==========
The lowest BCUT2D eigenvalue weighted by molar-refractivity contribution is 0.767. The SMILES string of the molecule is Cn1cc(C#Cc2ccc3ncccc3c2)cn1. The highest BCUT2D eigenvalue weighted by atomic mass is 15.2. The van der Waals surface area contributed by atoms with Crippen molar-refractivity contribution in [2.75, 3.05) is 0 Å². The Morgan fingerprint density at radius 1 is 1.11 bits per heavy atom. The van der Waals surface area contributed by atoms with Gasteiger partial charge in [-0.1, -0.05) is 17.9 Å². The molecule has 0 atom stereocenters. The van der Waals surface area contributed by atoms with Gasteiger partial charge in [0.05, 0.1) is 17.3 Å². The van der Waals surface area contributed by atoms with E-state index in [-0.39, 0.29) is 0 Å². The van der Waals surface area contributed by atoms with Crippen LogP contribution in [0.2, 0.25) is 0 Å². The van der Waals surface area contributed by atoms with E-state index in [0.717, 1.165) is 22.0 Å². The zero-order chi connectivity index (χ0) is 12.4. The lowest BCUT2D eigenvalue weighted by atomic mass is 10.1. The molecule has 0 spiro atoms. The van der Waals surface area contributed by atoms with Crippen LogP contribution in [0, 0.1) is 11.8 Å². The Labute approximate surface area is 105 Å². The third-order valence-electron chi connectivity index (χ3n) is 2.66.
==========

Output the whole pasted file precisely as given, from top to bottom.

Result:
The lowest BCUT2D eigenvalue weighted by molar-refractivity contribution is 0.767. The SMILES string of the molecule is Cn1cc(C#Cc2ccc3ncccc3c2)cn1. The highest BCUT2D eigenvalue weighted by atomic mass is 15.2. The van der Waals surface area contributed by atoms with Crippen molar-refractivity contribution in [2.75, 3.05) is 0 Å². The Morgan fingerprint density at radius 1 is 1.11 bits per heavy atom. The van der Waals surface area contributed by atoms with Gasteiger partial charge in [-0.1, -0.05) is 17.9 Å². The molecule has 0 atom stereocenters. The van der Waals surface area contributed by atoms with Gasteiger partial charge in [0.05, 0.1) is 17.3 Å². The van der Waals surface area contributed by atoms with E-state index in [-0.39, 0.29) is 0 Å². The van der Waals surface area contributed by atoms with Crippen LogP contribution in [0.2, 0.25) is 0 Å². The van der Waals surface area contributed by atoms with E-state index in [0.717, 1.165) is 22.0 Å². The zero-order chi connectivity index (χ0) is 12.4. The lowest BCUT2D eigenvalue weighted by atomic mass is 10.1. The molecule has 0 spiro atoms. The van der Waals surface area contributed by atoms with Crippen LogP contribution in [0, 0.1) is 11.8 Å². The Labute approximate surface area is 105 Å². The third-order valence-electron chi connectivity index (χ3n) is 2.66.